“I waited too late,” Gowdy said. “And I’m really grateful to you all for not waiting too late.”

NECESSITY OF LAW ENFORCEMENT
Most of Gowdy’s time on Thursday was spent addressing the importance of a nation’s laws and the necessity of enforcement. Gowdy acknowledged the law isn’t perfect, stating, “You can’t live in a country that has our gender and racial past and argue the law is perfect.”

He continued: “I will never argue that the law is perfect. Here’s what I will argue. The best way to see the imperfection of the law is to enforce it. And you may think, ‘That doesn’t make any sense.’ It makes perfect sense. If you have a law on the books that you think is inhumane or wrongly decided, what is your motivation to change it? The enforcement of it.”

An individual is free to have their own personal justice system, Gowdy said, “your own personal code of conduct in how you treat others.” But a citizen is “not free” to have his own personal law. “The law is our collective way of dealing with issues. It has to be respected. It has to be enforced.”

“I can tell you in South Carolina we have some crazy laws that are still with us. When I was a district attorney, there was a law that said you can’t ride a horse in a certain direction on Sunday. The fact we all kind of smirk and laugh at that law — it should have been off the books decades ago. We should have enough respect for the law that we would update it, not just ignore it. It disrespects the law for us to not take the time to change it. Amend it. Make it reflect whatever your collective conscience is today. Just don’t ignore it. Don’t fail to enforce it because it is politically advantageous to fail to enforce it.”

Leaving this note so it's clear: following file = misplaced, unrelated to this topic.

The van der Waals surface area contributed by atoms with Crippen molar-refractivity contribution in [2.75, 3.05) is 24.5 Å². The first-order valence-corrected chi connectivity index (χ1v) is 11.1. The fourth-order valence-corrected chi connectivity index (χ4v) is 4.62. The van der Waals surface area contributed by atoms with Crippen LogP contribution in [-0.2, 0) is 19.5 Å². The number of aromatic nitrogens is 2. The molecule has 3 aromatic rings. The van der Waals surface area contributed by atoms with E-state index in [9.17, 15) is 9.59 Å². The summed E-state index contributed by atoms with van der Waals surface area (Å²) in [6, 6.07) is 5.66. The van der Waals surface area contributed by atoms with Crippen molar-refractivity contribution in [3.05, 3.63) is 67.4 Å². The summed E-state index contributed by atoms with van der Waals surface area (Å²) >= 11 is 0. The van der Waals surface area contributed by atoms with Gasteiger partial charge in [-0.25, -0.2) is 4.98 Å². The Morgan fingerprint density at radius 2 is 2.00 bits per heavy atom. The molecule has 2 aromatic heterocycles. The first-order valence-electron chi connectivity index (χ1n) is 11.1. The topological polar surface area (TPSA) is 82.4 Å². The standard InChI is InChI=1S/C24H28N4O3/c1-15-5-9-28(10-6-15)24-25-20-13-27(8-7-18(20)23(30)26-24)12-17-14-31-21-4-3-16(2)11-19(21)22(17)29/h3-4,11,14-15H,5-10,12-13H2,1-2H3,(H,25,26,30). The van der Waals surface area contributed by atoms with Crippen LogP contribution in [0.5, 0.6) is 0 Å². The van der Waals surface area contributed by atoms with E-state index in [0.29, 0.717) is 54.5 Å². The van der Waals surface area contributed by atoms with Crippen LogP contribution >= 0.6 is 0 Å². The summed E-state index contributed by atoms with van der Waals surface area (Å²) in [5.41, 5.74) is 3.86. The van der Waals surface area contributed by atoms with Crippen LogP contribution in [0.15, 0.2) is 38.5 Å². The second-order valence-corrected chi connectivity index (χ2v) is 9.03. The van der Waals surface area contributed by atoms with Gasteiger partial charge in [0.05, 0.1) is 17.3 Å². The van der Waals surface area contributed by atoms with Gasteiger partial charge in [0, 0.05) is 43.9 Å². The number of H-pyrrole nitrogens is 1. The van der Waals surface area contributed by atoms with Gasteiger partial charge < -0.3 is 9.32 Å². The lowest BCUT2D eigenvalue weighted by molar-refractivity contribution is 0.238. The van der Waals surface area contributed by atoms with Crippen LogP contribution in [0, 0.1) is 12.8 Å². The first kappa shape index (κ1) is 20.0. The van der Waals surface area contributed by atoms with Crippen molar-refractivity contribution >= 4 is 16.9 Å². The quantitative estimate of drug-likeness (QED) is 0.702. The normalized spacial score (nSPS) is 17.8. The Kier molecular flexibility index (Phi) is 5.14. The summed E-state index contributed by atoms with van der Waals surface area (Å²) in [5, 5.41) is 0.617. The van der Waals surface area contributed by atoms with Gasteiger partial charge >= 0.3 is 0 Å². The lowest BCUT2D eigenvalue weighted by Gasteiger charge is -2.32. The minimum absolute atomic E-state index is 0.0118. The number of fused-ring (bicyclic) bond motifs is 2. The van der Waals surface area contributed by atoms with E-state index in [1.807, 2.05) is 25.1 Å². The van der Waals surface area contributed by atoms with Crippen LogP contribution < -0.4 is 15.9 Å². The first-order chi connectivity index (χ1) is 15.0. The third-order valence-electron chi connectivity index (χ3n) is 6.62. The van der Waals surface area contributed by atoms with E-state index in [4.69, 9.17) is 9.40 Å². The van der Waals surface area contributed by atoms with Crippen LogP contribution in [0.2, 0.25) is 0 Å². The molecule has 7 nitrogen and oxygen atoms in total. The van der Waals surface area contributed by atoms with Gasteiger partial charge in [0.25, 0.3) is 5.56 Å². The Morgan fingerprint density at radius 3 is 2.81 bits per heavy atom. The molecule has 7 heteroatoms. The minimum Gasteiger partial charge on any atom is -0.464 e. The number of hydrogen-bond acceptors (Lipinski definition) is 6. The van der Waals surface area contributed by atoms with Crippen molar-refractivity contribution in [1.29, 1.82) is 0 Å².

One surprising example the Republican used as a case where it is not okay to skirt the law played out in the immediate aftermath of the U.S. Supreme Court’s ruling on marriage equality. While Gowdy did not mention court clerk Kim Davis by name, he shared her story: “I want you to assume the Supreme Court redefined marriage in a way you might not agree with, and I want you to further assume that you’re a clerk of court in a nearby state. You are free to disagree with the Supreme Court decision. You are free to have someone else carry out that decision because you don’t want to. You are not free to ignore that law. You’re welcome to resign. You’re welcome to provide other accommodations. But you do not have the luxury of ignoring the law just because you disagree with it.”

He continued: “You are free to criticize our law. You are free to advocate to your member of Congress or your Senator that the law should be changed. You are not free to ignore it. You are not free to not follow it without consequence.”

Gowdy said the one thing the law cannot withstand is a citizenry that doesn’t respect it.

“So I would caution, especially to young people: you may benefit today from the non-enforcement of a law. Tomorrow you will cry out for the enforcement of a separate law. Once you have weakened this thing we call the law, you have weakened it forever.”